7 Mistakes You Should Always Avoid While Planning For Retirement


Published on August 21st, 2019

Retirement, the era where everyone around you loves you, you have grandkids to play with and are living the golden years of your existence!

You’ve worked hard over the last 40 years, and now, you sit back and reminisce your first job in your 20s, right out of your college.

But you’ve not just worked hard. You’ve been saving up for your golden years as well, and luckily for you, you did well. Because, and you’d be surprised to know that, you’re probably among the few to have planned their retirement well and much in advance.

And to those who’re now fretting about their retirement savings, here’s your guide to the 7 mistakes you should always avoid while planning for retirement.

1. Not Starting Early

Not starting earlyIt goes without saying that the earlier you start, the better. Inculcating the habit of saving early, right from your very first paycheck, is important.

If you start saving right from your 20s, by the time you are 40, you’d have saved up a significant sum of money. Starting early is one of the ways to even out your saving years over income years. If you started saving at 30, that means you’ve lost 10 years worth of interests.

But that’s not something you should sit and rue about. The world of investing works on a small principle – the best day to start saving/investing is today.

So, if you’re late to the party, just realise that you’ve still made it to the party and in order to successfully get out, you need to start putting in money. Today!


2. Lack Of Consistency

Saving can’t be considered a habit until you bring regularity into it. And by bringing regularity I mean that a weekly / monthly schedule that you follow religiously.

Saving regularly is also a method to assess your expenditure and splurges. Consistency helps to maintain and evaluate increments in savings.

And this irregularity brings with it the inability to plan for the future, which, when saving up for retirement, can be a big deterrent.

3. Stacking Up Debt

Stacking up debt

Debt is an uphill battle that needs to be dealt with in-line with savings. Debt builds over time and so does the interest rate.

Hence, it is probably in your best interest to pay off debt first, then start your retirement plans. Living a debt-ridden life is only going to cause a hole in your pocket, the longer you have it.

Debts from your student loans, a new house, a new car- don’t leave that to be paid off in your yesteryears. As income increases, pay off debts in line with income so that your retirement, and hopefully, your build-up to the retirement, are debt-free.

4. Underestimating Healthcare Costs

Healthcare costs are acutely rising as time goes by and what should not come as a surprise is that healthcare is a major component of retirement. Even if it’s just a stay at a nursing home or even getting a nurse full-time, the costs add up over time.

While planning for healthcare, there is insurance to help you out. And the earlier you get a life insurance, the lesser you have to pay for it – yup, the calculation is that easy yet a huge majority of people still don’t have a life insurance. So if you delay this, be prepared to pay more for your life insurance at a later stage.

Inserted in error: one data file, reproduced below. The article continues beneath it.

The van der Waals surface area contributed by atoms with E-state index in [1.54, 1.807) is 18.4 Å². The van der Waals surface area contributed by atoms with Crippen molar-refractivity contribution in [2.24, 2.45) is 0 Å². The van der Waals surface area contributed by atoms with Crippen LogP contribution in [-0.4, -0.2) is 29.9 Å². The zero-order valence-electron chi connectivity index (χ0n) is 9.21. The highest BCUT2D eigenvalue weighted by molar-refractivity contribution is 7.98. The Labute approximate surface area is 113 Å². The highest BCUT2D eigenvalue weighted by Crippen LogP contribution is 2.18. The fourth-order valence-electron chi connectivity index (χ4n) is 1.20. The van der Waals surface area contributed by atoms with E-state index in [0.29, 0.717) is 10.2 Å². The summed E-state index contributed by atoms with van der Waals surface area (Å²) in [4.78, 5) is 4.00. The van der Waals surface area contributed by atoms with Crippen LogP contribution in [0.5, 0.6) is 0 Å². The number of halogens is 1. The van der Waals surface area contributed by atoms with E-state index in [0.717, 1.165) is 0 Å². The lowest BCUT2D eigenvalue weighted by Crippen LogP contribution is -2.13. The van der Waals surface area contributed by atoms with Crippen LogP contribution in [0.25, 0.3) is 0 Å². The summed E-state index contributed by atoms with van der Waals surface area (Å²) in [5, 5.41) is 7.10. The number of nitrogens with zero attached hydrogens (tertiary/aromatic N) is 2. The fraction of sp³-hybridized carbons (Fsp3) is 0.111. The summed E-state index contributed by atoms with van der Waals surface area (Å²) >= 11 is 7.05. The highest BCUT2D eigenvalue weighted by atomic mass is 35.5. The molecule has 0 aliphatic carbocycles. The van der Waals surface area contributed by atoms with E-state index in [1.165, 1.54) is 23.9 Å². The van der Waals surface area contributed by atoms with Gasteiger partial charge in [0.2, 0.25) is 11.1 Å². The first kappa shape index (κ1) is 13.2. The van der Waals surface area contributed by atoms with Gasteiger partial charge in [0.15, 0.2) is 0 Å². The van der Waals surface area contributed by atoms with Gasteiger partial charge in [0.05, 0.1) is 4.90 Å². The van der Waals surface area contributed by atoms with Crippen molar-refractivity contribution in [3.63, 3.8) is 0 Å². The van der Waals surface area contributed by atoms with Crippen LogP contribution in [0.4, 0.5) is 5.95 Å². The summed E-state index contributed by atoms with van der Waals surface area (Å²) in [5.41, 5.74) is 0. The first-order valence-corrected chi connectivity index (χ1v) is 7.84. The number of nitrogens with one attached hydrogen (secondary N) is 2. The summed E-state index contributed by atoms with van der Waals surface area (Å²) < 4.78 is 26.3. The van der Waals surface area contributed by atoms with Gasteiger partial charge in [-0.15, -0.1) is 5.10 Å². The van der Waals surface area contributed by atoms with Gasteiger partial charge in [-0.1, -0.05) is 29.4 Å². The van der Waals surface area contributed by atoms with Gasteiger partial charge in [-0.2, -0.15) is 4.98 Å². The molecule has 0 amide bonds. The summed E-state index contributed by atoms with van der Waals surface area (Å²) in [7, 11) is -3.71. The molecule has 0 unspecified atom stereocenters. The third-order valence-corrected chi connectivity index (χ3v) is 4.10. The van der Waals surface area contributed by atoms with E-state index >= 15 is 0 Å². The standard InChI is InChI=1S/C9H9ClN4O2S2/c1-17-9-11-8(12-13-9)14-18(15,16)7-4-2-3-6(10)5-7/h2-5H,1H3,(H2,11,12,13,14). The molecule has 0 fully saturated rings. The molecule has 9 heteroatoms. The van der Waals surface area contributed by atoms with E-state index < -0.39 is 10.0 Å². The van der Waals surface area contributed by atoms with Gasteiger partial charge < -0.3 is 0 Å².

5. Forgetting Inflation

Savings account is not a growth vehicle for your money. Money kept in a savings account is not accumulation of cash but it’s actually depreciation in its value.

And investments is the only way to help you grow your money. It is therefore important to account for inflation when planning for retirement.

While it might seem like a lot of work but every hardship you might face in your non-earning years must be accounted for from today, otherwise, rueing your financial decisions, in your golden years, will be what you’ll be left with.

6. Not Diversifying Your Portfolio

 Not diversifying your portfolioMarket risk is something you cannot escape as soon as you decide going down the investment route. But what you can do instead, to mellow down your risk, is to start diversifying your portfolio.

And by diversification I mean spreading out your money in multiple asset classes – different categories of mutual funds, real estate, gold, etc.

This way you won’t be susceptible to market volatility over time. Talk to an investment / financial advisor on what instruments are safe and will provide a long term return for your money – that will help you plan your retirement strategy better.

7. Overspending During Retirement

As cliche as this sounds, in your yesteryears, you might land up spending more than saving – which could be really bad for your financial health.

Once retirement hits and you’re free from the 9-5 ramblings, luxurious travels and trips to see your children might be what you want to do… but…did you save up for that when you were building your retirement fund? Probably not.

It is more than important and essential to plan out a splurging retirement because, the fact of the matter is, at that point you’re not earning rather be cash burning.

If you do intend to live a luxurious, happy, lively retirement era – plan for it today. No harm in putting in 20% of your income in your fund versus 10%. Overplanning for retirement is always better than under planning.

The reason we need to save more as we earn more, and age more, is for the simple fact that we spend 60 years earning, on average, and another 30-35 years spending, on a zero income.

By math, you spend 2/3 of your life earnings, so you can live your post-retirement years, the remaining 1/3, in peace and happiness.

And if you now understand the math, make sure that you don’t commit the aforementioned mistakes.